The American Dance Festival turns 80 this summer, and its 35th season in Durham offers some of the biggest names and hottest newcomers in modern dance. But Jodee Nimerichter, the festivals director, still runs into people at parties who seem hesitant and even afraid of the art form.
Modern dance might not be for everyone, she said during a recent break from last-minute season preparations, but I think, within its range, theres something for everybody. Its like Baskin-Robbins ice cream there are so many flavors. You might not like all of them, but there are few who cant find something they like.
Nimerichter is trying even harder this year to provide variety. To counter stereotypical objections that modern dance is weird and off-putting, she points to companies this season that use everyday situations and recognizable story lines, to those that take circus and acrobatic techniques as starting points, and to those that perform in nontraditional spaces with audience interaction.
The festivals website allows newcomers to learn what each company is like through short video clips, the effectiveness of which Nimerichter knows firsthand.
My sister claims not to like modern dance, even with my influence, Nimerichter said, but in looking over the website, she came across the clip of The 605 Collective, known for its playfully physical style. I was happily surprised when she told me she wanted tickets to see them.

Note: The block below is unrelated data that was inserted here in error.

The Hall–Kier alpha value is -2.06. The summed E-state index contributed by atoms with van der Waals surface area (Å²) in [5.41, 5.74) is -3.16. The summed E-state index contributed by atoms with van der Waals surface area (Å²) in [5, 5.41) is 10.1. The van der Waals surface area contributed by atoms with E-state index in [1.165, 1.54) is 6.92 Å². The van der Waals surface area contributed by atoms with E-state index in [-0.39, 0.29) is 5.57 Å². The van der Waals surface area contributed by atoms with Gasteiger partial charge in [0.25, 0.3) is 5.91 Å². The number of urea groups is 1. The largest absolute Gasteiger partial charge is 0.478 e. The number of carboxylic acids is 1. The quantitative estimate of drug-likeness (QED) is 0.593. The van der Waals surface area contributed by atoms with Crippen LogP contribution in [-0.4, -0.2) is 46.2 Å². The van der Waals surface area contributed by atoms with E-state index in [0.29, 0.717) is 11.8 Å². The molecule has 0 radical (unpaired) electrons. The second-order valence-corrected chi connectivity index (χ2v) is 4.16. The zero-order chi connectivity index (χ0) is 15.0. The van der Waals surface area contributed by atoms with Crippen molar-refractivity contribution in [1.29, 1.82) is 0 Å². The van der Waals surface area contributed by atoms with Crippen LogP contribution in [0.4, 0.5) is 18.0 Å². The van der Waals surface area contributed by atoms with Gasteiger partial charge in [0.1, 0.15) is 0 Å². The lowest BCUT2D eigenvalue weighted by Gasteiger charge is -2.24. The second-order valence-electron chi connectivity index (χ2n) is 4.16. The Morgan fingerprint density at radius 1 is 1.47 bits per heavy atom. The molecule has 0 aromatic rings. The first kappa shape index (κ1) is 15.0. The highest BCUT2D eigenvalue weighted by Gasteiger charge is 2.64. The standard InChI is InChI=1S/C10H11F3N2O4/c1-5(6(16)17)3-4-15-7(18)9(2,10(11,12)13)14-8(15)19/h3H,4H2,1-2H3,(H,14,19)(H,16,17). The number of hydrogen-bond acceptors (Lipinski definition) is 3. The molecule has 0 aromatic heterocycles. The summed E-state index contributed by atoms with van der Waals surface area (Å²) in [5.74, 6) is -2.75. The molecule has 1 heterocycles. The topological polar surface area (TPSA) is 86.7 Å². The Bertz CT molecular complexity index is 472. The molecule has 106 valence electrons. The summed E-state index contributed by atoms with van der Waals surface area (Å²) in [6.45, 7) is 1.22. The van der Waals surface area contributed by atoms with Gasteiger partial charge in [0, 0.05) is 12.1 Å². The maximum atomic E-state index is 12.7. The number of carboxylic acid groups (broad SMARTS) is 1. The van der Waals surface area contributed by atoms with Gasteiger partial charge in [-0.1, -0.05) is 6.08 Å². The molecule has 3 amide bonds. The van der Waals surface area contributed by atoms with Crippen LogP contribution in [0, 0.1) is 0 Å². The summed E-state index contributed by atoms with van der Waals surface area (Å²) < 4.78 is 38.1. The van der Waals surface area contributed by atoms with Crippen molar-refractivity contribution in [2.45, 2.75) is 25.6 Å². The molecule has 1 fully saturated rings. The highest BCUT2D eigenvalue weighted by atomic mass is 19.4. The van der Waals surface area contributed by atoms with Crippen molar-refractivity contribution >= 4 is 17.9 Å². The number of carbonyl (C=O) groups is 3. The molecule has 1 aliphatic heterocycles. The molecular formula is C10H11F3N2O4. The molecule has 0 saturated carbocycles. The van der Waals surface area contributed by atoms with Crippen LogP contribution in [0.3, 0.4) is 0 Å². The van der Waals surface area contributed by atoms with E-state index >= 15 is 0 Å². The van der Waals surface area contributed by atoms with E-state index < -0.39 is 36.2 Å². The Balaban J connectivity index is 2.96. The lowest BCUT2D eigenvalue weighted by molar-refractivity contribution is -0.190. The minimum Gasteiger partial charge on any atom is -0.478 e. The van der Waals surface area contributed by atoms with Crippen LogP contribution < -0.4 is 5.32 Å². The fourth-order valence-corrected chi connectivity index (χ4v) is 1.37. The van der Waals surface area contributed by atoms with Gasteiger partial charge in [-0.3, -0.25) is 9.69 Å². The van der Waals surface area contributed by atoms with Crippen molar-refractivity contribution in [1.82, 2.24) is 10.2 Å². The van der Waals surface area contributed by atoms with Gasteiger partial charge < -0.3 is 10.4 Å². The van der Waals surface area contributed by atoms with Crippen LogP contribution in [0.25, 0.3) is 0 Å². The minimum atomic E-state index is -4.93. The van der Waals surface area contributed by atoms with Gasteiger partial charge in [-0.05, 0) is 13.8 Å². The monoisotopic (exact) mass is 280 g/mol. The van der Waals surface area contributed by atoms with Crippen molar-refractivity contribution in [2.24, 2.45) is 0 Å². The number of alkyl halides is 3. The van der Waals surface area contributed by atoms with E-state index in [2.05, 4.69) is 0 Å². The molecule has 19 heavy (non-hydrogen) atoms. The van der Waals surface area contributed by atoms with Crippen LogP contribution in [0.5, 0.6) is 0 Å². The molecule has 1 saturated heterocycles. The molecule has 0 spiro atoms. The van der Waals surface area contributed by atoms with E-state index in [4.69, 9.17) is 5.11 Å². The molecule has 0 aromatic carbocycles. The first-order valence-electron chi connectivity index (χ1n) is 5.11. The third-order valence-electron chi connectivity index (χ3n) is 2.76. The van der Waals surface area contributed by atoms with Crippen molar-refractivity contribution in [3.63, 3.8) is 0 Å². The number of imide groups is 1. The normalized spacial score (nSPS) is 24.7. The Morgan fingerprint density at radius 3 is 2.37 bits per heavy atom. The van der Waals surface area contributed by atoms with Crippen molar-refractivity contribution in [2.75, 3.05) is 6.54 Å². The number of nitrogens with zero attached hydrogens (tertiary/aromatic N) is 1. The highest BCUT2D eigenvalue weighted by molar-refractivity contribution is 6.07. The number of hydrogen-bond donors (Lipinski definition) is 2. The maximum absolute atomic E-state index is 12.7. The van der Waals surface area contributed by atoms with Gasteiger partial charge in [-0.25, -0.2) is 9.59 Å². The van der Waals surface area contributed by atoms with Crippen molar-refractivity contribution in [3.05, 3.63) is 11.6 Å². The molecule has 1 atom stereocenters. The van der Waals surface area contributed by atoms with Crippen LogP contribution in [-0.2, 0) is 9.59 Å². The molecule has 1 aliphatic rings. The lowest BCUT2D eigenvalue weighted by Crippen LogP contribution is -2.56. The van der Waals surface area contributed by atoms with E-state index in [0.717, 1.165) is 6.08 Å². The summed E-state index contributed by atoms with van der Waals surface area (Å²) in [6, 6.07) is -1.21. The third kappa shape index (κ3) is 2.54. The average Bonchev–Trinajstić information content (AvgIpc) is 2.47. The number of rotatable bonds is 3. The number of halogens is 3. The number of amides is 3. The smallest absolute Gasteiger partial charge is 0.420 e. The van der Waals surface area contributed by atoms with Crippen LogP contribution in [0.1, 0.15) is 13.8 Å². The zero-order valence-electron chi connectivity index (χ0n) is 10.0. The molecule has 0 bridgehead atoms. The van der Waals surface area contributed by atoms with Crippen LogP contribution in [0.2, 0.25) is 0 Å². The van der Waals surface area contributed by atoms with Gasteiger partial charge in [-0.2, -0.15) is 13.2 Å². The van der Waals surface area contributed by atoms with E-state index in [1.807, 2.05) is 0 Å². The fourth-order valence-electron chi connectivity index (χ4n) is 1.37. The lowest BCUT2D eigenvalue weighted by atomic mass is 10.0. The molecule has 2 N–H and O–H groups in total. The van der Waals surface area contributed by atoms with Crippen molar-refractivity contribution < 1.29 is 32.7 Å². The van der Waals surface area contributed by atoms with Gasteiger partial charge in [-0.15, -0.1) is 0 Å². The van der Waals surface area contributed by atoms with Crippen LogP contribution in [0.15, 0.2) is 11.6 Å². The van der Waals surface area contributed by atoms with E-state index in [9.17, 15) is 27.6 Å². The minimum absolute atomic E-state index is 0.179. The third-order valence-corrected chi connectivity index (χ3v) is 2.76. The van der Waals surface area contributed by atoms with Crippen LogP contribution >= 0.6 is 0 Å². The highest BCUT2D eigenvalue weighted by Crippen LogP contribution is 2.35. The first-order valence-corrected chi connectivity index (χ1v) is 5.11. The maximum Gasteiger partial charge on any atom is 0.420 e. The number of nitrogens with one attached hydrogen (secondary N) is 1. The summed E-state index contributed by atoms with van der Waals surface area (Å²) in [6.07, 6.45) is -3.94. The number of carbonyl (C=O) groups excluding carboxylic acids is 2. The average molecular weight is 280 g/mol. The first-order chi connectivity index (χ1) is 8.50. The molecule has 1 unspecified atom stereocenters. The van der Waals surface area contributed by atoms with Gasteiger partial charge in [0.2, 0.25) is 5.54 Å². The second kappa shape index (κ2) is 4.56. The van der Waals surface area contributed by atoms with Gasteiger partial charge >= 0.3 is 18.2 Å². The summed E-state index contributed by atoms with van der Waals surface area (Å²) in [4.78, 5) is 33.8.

For those still hesitating, heres a guide to selecting performances this season, from sticking a toe in to wading in deeper (see sidebar for locations, times and tickets):
For the first-timer
Pilobolus: Their funny, jaw-dropping combinations of bodies include a new collaboration with illusionists Penn & Teller and their 2011 hit that projects kaleidoscopic video being shot from underneath the dancers as they gyrate to music by OK Go.
Brenda Angiel Aerial Dance Company: Using lines attached to the dancers, Angiels choreography puts bodies in the air, twirling, bouncing and soaring to high-energy music and dramatic lighting.
For an informal introduction
Mark Haim: Staged in Duke Universitys Nasher Museum of Art with the audience casually arranged, Haims 50-minute piece has 14 contemporary characters performing evolving patterns with coffee cups and cellphones, commenting on consumerism and body image in humorous and poignant ways. (Contains nudity.)
ponydance: Staged in downtown Durhams Motorco Music Hall with the audience at tables (drinks are available), this Irish companys piece looks at the quirky characters in a pub with honest and funny insights. (Contains partial nudity.)
For the theatrically minded
Kyle Abraham/Abraham.In.Motion: Pavement, inspired by the film Boyz in the Hood, follows the lives of friends in Pittsburgh, employing naturalistic movement, dialogue and film clips, along with music from blues to hip-hop.
Camille A. Brown & Dancers: Brown brings her musical theater background to MR. TOL E. RancE, celebrating the black performer throughout history and wittily examining pervasive stereotypes in pop culture.
For the art lover
Shen Wei Dance Arts: Visual richness fills Near the Terrace, Shen Weis mesmerizing, ritualistic piece that puts the audience into a calm, ethereal landscape.
Paul Taylor: The crystalline patterns of Arden Court and the idyllic, pastoral setting of Perpetual Dawn reflect two of Taylors most beautiful creations, works that seem like living paintings.